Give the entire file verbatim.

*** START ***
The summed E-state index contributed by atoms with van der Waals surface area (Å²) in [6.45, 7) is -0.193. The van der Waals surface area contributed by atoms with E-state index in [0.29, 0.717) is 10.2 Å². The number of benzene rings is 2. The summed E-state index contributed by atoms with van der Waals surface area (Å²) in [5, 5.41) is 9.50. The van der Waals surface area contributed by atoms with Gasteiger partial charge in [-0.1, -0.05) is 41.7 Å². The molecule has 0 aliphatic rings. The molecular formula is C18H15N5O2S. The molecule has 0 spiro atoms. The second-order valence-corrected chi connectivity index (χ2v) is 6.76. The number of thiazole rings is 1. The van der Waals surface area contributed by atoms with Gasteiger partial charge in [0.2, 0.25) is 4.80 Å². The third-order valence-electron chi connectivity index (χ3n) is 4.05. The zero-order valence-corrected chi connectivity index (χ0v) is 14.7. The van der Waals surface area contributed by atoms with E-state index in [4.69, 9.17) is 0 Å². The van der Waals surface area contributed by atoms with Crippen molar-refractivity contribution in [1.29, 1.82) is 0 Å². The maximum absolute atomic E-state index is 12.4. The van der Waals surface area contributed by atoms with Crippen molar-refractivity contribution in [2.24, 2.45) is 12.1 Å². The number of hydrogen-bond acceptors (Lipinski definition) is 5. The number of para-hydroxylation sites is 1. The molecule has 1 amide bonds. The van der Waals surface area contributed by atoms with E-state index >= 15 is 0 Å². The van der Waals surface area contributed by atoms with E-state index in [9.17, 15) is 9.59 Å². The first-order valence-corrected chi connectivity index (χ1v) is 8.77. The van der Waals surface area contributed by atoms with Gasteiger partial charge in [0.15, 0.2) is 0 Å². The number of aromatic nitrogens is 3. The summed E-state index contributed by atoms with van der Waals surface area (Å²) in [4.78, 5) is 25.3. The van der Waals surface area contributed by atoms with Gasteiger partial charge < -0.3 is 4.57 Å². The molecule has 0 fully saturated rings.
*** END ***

The summed E-state index contributed by atoms with van der Waals surface area (Å²) in [6.45, 7) is -0.193. The van der Waals surface area contributed by atoms with E-state index in [0.29, 0.717) is 10.2 Å². The number of benzene rings is 2. The summed E-state index contributed by atoms with van der Waals surface area (Å²) in [5, 5.41) is 9.50. The van der Waals surface area contributed by atoms with Gasteiger partial charge in [-0.1, -0.05) is 41.7 Å². The molecule has 0 aliphatic rings. The molecular formula is C18H15N5O2S. The molecule has 0 spiro atoms. The second-order valence-corrected chi connectivity index (χ2v) is 6.76. The number of thiazole rings is 1. The van der Waals surface area contributed by atoms with Gasteiger partial charge in [0.2, 0.25) is 4.80 Å². The third-order valence-electron chi connectivity index (χ3n) is 4.05. The zero-order valence-corrected chi connectivity index (χ0v) is 14.7. The van der Waals surface area contributed by atoms with E-state index in [4.69, 9.17) is 0 Å². The van der Waals surface area contributed by atoms with Crippen molar-refractivity contribution in [1.29, 1.82) is 0 Å². The maximum absolute atomic E-state index is 12.4. The van der Waals surface area contributed by atoms with Crippen molar-refractivity contribution in [2.24, 2.45) is 12.1 Å². The number of hydrogen-bond acceptors (Lipinski definition) is 5. The number of para-hydroxylation sites is 1. The molecule has 1 amide bonds. The van der Waals surface area contributed by atoms with E-state index >= 15 is 0 Å². The van der Waals surface area contributed by atoms with E-state index in [9.17, 15) is 9.59 Å². The first-order valence-corrected chi connectivity index (χ1v) is 8.77. The van der Waals surface area contributed by atoms with Gasteiger partial charge in [0.15, 0.2) is 0 Å². The number of aromatic nitrogens is 3. The summed E-state index contributed by atoms with van der Waals surface area (Å²) in [4.78, 5) is 25.3. The van der Waals surface area contributed by atoms with Gasteiger partial charge < -0.3 is 4.57 Å². The molecule has 0 fully saturated rings.